Thousands of people joined demonstrations angry over an increase in petrol prices, which are set by the government. "Iran has yet to release any nationwide statistics over the unrest that gripped the Islamic Republic beginning November 15 with minimum prices for government-subsidized gasoline rising by 50%".
The Intelligence Ministry said the leading members of a group planning disturbances at universities in Tehran and in other parts of Iran on the country's annual students' day on Dec 7 had been arrested, according to the official IRIB news agency.
Pointing to Islamic Republic of Iran's view of developing relations with its neighbors and renewing ties with Saudi Arabia, Iranian president said, "We believe that all regional countries must stand together in order to provide security and stability in the region".
The unrest, which began on November 15 after the government abruptly raised fuel prices by as much as 300%, rapidly spread to over 100 cities and towns and turned political with young and working-class protesters demanding clerical leaders step down.
The protests are viewed as a reflection of widespread economic discontent gripping the country since Trump reimposed nuclear sanctions on Iran a year ago.
The state TV report alleged that some of those killed were "rioters who have attacked sensitive or military centers with firearms or knives or have taken hostages in some areas". The report said passersby, security forces and peaceful protesters were also killed, without assigning blame for their deaths. The latter has a sizable Arab population, and the report claimed security forces clashed with a separatist group there. "In such circumstances, security forces took action to save the lives of Mahshahr's people". It described the suburb as likely one of the areas with the highest toll of those killed in the unrest. It said dozens of protesters were shot dead in Tehran province's Shahriar, one of the cities with the most fatalities.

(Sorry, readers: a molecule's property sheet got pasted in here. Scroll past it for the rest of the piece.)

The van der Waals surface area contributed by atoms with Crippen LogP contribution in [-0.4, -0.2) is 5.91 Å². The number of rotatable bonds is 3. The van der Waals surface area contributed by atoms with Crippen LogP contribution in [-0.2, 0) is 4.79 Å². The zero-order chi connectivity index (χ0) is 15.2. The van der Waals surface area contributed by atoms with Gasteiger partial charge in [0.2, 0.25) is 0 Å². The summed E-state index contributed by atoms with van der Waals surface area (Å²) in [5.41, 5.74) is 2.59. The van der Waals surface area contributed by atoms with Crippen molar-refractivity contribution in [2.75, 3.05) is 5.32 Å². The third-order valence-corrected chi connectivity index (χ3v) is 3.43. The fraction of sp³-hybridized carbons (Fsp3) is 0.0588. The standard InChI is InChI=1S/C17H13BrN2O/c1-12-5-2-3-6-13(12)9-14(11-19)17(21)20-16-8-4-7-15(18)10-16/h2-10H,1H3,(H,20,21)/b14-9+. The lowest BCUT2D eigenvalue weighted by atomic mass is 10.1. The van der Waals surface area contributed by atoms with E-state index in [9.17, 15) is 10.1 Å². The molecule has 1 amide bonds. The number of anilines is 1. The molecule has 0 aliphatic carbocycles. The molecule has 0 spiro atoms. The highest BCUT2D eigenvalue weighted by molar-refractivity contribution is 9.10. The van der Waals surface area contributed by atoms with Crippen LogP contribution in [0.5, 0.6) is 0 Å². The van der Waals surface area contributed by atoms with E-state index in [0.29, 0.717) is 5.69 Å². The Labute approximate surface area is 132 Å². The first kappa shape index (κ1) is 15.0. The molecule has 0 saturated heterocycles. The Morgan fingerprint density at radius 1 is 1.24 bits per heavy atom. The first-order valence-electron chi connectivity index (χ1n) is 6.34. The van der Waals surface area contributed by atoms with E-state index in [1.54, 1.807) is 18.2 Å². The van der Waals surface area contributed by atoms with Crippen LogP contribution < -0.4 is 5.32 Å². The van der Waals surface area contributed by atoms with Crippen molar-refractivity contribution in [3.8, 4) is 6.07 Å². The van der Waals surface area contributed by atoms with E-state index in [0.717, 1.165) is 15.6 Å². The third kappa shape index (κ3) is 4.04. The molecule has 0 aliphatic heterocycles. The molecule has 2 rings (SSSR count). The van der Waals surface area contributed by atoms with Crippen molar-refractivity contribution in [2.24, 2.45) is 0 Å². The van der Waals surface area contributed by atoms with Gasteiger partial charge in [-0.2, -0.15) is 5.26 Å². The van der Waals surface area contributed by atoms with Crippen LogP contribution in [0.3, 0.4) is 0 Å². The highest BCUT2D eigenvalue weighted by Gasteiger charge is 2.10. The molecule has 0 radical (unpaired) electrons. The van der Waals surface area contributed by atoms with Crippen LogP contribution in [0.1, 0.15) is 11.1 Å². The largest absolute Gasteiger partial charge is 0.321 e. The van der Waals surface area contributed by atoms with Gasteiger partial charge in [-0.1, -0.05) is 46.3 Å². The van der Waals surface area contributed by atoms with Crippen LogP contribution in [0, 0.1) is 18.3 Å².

Amnesty's reported death tolls from Iran's unrest have been widely quoted by Western news outlets, which have been unable to verify the killings due to Iranian restrictions on their access to the country. Everyone who attended embraced one another in a moment of silence, followed by a group circle and the singing of the Iranian national anthem. Some families are also being forced to make extortionate payments to have the bodies of their loved ones returned to them.
Authorities have also been visiting hospitals, looking for patients with gunshot wounds or other injuries from the unrest, the group said, with people showing suspicious wounds immediately detained.
Leaders of a group planning unrest at universities in Tehran this weekend have been arrested, Iranian authorities said on Tuesday, adding that numerous 2,021 people detained in the area around the capital in unrest last month were released.
A Sunday report by the New York Times cited global rights organizations, Iranian opposition groups and local journalists as saying at least 180 to 450 people were killed in just four days of violence beginning November 15.
The demonstrations began after authorities raised minimum gasoline prices by 50% to 15,000 rials per liter. That's 12 cents a litre, or about 50 cents a gallon.